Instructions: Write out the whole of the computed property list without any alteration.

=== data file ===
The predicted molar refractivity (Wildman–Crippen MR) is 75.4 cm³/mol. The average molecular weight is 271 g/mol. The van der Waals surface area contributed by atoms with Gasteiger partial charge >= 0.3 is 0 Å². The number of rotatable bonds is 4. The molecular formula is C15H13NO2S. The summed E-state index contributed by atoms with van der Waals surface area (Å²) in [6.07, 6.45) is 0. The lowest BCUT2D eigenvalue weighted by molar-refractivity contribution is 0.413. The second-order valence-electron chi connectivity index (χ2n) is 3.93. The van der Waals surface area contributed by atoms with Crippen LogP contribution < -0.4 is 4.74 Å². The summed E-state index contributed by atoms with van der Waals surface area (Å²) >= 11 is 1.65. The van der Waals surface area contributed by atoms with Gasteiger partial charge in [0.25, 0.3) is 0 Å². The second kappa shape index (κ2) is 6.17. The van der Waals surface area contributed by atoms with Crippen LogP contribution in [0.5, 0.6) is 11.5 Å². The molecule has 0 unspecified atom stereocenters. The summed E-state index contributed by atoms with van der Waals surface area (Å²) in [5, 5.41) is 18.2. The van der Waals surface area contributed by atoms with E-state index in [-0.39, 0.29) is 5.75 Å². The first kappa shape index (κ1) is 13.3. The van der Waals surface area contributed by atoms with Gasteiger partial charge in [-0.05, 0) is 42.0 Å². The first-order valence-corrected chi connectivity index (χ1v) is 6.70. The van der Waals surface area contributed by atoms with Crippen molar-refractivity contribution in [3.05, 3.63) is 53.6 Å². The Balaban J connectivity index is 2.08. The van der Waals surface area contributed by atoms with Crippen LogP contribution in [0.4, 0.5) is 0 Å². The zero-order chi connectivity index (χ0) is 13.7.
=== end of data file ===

The predicted molar refractivity (Wildman–Crippen MR) is 75.4 cm³/mol. The average molecular weight is 271 g/mol. The van der Waals surface area contributed by atoms with Gasteiger partial charge >= 0.3 is 0 Å². The number of rotatable bonds is 4. The molecular formula is C15H13NO2S. The summed E-state index contributed by atoms with van der Waals surface area (Å²) in [6.07, 6.45) is 0. The lowest BCUT2D eigenvalue weighted by molar-refractivity contribution is 0.413. The second-order valence-electron chi connectivity index (χ2n) is 3.93. The van der Waals surface area contributed by atoms with Crippen LogP contribution < -0.4 is 4.74 Å². The summed E-state index contributed by atoms with van der Waals surface area (Å²) >= 11 is 1.65. The van der Waals surface area contributed by atoms with Gasteiger partial charge in [0.25, 0.3) is 0 Å². The second kappa shape index (κ2) is 6.17. The van der Waals surface area contributed by atoms with Crippen LogP contribution in [0.5, 0.6) is 11.5 Å². The molecule has 0 unspecified atom stereocenters. The summed E-state index contributed by atoms with van der Waals surface area (Å²) in [5, 5.41) is 18.2. The van der Waals surface area contributed by atoms with E-state index in [-0.39, 0.29) is 5.75 Å². The first kappa shape index (κ1) is 13.3. The van der Waals surface area contributed by atoms with Gasteiger partial charge in [-0.05, 0) is 42.0 Å². The first-order valence-corrected chi connectivity index (χ1v) is 6.70. The van der Waals surface area contributed by atoms with Crippen molar-refractivity contribution in [3.05, 3.63) is 53.6 Å². The Balaban J connectivity index is 2.08. The van der Waals surface area contributed by atoms with Crippen LogP contribution in [0.4, 0.5) is 0 Å². The zero-order chi connectivity index (χ0) is 13.7.